Pawlenty Prepared to Stay On Until Vote DecidedMinnesota Gov. Tim Pawlenty didn't face voters this year, but a no-decision in the race to replace him could buy him a longer stay in the state's top job — something that cuts both ways for the possible Republican presidential candidate.
By: Associated Press,
ST. PAUL, Minn. (AP) — Minnesota Gov. Tim Pawlenty didn't face voters this year, but a no-decision in the race to replace him could buy him a longer stay in the state's top job — something that cuts both ways for the possible Republican presidential candidate.
Pawlenty said Wednesday that he'll keep the post as long as it takes to certify a winner in the race between Democrat Mark Dayton and Republican Tom Emmer, which appears bound for a statewide recount given Dayton's slim lead.
"Any of my personal plans or concerns are secondary to the fact I have a duty and responsibility to fulfill under the constitution," Pawlenty told The Associated Press in an interview. "I'm not going to walk away from that."
A full-fledged White House bid may have to wait. The ugly task of eliminating a projected $6 billion budget deficit could fall in his lap. But Pawlenty would also keep a visible perch to rail against spending — and push back harder against President Barack Obama's health care law.
A deal Pawlenty brokered with Democrats in May gave the next governor until Jan. 15 to decide whether to accept more than $1 billion tied to the federal health law in exchange for expanded state coverage for the poor. Pawlenty balked at the money, which Dayton said he'd take in a heartbeat.
It's not clear how long the recount, and possible litigation, will last. Minnesota's 2008 U.S. Senate race was decided for Democrat Al Franken seven months after the election, but changes to absentee ballot handling since then and simply having been through it once before could make a repeat go faster.
In nearly complete returns, Dayton led Emmer by about 9,000 votes of 2.1 million cast. The difference of less than half a percentage point was within the bounds of an automatic recount, although figures could still shift as local and state officials reconcile their tallies.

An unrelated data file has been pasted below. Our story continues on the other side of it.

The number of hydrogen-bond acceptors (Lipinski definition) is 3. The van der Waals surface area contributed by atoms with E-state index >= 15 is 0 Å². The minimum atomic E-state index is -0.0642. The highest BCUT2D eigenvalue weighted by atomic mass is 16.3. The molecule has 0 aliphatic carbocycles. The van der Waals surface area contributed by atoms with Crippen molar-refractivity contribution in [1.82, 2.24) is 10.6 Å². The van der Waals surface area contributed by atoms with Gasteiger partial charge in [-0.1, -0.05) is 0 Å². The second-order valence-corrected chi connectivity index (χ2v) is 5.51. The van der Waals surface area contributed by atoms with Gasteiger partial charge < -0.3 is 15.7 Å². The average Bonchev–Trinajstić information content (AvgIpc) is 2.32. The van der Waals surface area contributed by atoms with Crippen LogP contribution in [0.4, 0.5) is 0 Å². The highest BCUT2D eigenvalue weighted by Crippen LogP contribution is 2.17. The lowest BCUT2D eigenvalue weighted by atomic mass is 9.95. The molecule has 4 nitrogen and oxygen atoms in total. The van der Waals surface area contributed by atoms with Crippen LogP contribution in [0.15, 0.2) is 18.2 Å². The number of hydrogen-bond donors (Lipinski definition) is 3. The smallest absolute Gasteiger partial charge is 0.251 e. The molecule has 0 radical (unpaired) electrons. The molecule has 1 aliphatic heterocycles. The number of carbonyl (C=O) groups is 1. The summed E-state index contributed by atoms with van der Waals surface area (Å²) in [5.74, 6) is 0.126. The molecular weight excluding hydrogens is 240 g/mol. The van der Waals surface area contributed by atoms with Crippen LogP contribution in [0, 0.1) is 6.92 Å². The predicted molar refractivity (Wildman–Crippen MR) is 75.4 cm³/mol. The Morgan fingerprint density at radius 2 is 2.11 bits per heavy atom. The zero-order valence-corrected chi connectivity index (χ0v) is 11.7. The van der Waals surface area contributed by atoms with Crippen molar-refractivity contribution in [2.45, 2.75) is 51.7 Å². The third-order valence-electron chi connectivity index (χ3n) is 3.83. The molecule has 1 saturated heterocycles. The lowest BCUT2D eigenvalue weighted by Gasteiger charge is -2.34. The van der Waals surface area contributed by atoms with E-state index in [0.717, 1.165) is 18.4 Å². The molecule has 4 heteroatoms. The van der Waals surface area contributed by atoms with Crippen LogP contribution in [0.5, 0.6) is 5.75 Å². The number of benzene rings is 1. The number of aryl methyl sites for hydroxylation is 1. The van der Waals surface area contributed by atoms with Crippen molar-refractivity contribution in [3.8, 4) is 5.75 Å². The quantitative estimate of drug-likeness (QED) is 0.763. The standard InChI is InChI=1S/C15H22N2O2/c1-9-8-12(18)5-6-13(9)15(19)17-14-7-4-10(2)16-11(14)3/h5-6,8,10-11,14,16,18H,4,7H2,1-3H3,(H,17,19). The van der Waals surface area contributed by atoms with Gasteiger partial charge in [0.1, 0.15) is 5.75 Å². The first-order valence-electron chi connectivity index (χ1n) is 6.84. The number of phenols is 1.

With redistricting and control of the state's finances in the balance, there was little incentive for either man to concede. Emmer issued a quick statement Wednesday morning making clear he would pursue a recount.
Dayton said at a news conference that it would be presumptive to declare victory, and a recount was appropriate. Asked whether Minnesota was in for a repeat of the 2008 recount and ensuing litigation, he said: "I don't think the people of Minnesota will stand for it. And they shouldn't."
Democrats said they were concerned that Pawlenty, working with new GOP majorities in the Legislature, would rush through laws that a Gov. Dayton wouldn't support.
"I certainly wouldn't put it past them," said Rep. John Lesch, a St. Paul Democrat.
Pawlenty downplayed the prospect of lame-duck lawmaking.
"We just have to discourage people from getting ahead of themselves about speculating," Pawlenty said. "This has to be done in proper order in a measured and appropriate way."
Pawlenty was due to leave office in early January and has a release date set for his book "Courage to Stand" about a week later. He has said previously he'd decide on a presidential run by March. He declined to say how the extra stint would affect his announcement on a 2012 bid.
Since announcing 18 months ago that he wouldn't try for a third term, Pawlenty has been on the move. He has traveled to more than half the states and spent multiple days each in Iowa and New Hampshire, key states for a presidential candidate.
Unlike the 2008 Senate seat, Minnesota's constitution doesn't allow for the governor's office to be vacant. Technically, Pawlenty could resign and his lieutenant governor would take over, but he said he won't do that.
Republicans promised an aggressive fight to retain the office they've had for the last eight years, hiring attorney Michael Toner to aid in a recount. Toner has also done work for Pawlenty's national political action committee.